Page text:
Show Notes: Ancestors and Our Song

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The mind is where slavery starts and where freedom begins.  In the end you are the ultimate arbiter of what your life should be.  Tonight we look at someone who broke free from constraints we would consider insurmountable.

An Amazing Admission

Self Doubt Can Become Tyranny of The Mind

In Severed Conscience we described what techniques the British East India Company promoted in order to “make a slave”.

It begins with trauma – take the strongest and make an example, then threaten the mothers.  They will raise their children to conform.


We described this process in Severed Conscience – History of Manipulation

Severed Conscience

Frederick Douglas Is An Example of How to Combat Tyranny of the Mind

Frederick Douglas, born a slave, beaten and take from his mother at the age of one year, taught himself how to read.  This should not have been possible, but it shows a spirit that we celebrate with our honor and awe of the founding fathers.  This is an American story as well we should promote.  It should tell us how much we already possess that is in our favor.

The plan which I adopted, and the one by which I was most successful, was that of making friends of all the little white boys whom I met in the street. As many of these as I could, I converted into teachers. With their kindly aid, obtained at different times and in different places, I finally succeeded in learning to read. When I was sent of errands, I always took my book with me, and by going one part of my errand quickly, I found time to get a lesson before my return. I used also to carry bread with me, enough of which was always in the house, and to which I was always welcome; for I was much better off in this regard than many of the poor white children in our neighborhood. This bread I used to bestow upon the hungry little urchins, who, in return, would give me that more valuable bread of knowledge. I am strongly tempted to give the names of two or three of those little boys, as a testimonial of the gratitude and affection I bear them; but prudence forbids:  not that it would injure me, but it might embarrass them; for it is almost an unpardonable offence to teach slaves to read in this Christian country. It is enough to say of the dear little fellows, that they lived on Philpot Street, very near Durgin and Bailey’s ship-yard. I used to talk this matter of slavery over with them. I would sometimes say to them, I wished I could be as free as they would be when they got to be men. “You will be free as soon as you are twenty-one, but I am a slave for life! Have not I as good a right to be free as you have?” These words used to trouble them; they would express for me the liveliest sympathy, and console me with the hope that something would occur by which I might be free.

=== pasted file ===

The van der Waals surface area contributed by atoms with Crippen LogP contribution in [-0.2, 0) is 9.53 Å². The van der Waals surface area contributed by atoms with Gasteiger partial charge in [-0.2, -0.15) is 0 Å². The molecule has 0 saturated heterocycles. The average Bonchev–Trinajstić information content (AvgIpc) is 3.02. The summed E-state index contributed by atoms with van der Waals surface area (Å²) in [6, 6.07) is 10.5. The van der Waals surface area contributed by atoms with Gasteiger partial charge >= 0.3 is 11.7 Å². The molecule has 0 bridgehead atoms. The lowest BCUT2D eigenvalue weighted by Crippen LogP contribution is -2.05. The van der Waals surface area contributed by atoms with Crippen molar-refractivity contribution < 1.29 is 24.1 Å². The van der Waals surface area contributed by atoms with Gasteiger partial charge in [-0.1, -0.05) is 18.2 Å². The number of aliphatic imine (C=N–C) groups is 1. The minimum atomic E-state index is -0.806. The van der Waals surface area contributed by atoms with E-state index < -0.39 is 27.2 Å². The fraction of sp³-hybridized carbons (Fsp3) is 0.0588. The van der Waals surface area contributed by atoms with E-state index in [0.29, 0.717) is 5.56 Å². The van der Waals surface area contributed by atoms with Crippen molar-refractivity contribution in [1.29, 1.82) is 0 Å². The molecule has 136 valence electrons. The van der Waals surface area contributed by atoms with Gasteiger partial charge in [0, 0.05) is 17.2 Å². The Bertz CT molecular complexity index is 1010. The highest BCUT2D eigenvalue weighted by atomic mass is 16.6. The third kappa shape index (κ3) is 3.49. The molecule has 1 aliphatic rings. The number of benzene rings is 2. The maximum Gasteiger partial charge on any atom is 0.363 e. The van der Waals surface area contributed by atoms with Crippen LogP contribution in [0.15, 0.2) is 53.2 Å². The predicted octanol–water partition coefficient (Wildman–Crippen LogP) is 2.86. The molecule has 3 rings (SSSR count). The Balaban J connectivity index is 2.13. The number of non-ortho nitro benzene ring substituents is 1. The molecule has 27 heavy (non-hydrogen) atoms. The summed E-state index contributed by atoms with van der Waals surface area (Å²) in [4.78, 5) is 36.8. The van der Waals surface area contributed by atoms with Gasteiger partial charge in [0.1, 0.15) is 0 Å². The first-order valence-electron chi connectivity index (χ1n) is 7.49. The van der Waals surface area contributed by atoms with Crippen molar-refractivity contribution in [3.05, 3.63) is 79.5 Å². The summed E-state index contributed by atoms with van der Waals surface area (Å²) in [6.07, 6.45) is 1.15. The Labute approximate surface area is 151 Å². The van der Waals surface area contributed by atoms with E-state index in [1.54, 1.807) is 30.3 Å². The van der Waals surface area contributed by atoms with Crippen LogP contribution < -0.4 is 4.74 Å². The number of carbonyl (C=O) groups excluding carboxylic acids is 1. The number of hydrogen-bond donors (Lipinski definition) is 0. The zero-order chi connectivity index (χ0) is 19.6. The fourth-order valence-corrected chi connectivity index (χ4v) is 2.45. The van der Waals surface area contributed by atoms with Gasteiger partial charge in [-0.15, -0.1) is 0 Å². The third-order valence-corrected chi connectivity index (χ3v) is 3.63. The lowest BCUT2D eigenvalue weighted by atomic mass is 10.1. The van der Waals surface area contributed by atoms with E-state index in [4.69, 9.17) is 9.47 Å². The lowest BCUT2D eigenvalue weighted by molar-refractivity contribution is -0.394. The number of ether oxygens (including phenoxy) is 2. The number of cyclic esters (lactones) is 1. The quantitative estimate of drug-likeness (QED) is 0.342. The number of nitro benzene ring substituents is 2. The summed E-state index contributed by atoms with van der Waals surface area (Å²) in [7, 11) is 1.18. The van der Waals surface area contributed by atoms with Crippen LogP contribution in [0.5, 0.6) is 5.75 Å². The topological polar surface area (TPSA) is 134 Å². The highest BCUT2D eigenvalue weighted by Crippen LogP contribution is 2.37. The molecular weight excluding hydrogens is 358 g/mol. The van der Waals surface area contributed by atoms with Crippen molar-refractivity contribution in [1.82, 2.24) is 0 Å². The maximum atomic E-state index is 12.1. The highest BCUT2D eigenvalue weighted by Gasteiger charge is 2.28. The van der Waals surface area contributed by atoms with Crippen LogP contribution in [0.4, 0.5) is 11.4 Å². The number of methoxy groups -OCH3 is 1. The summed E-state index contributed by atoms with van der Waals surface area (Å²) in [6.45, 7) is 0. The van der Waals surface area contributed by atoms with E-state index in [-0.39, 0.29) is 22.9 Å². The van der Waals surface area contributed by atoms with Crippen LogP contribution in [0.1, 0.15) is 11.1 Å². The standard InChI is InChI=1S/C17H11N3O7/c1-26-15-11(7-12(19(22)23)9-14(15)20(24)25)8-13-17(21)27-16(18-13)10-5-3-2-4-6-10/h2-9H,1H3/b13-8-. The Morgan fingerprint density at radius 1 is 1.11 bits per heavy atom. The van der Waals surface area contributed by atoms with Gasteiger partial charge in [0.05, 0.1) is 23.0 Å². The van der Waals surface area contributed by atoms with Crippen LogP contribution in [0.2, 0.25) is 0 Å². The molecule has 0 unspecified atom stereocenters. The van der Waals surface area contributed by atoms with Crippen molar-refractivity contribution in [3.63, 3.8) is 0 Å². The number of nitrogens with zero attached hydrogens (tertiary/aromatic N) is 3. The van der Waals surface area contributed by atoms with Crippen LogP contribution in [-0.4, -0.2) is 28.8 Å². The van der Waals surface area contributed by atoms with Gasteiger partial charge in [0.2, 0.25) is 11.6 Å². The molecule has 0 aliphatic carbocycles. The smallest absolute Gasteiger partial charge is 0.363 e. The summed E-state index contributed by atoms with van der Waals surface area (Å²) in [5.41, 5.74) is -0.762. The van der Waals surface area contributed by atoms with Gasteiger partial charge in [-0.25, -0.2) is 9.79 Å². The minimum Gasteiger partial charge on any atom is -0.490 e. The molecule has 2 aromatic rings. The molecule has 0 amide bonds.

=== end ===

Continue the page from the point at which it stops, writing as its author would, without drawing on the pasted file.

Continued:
We Must Pass on Ancestral and Cultural Confidence

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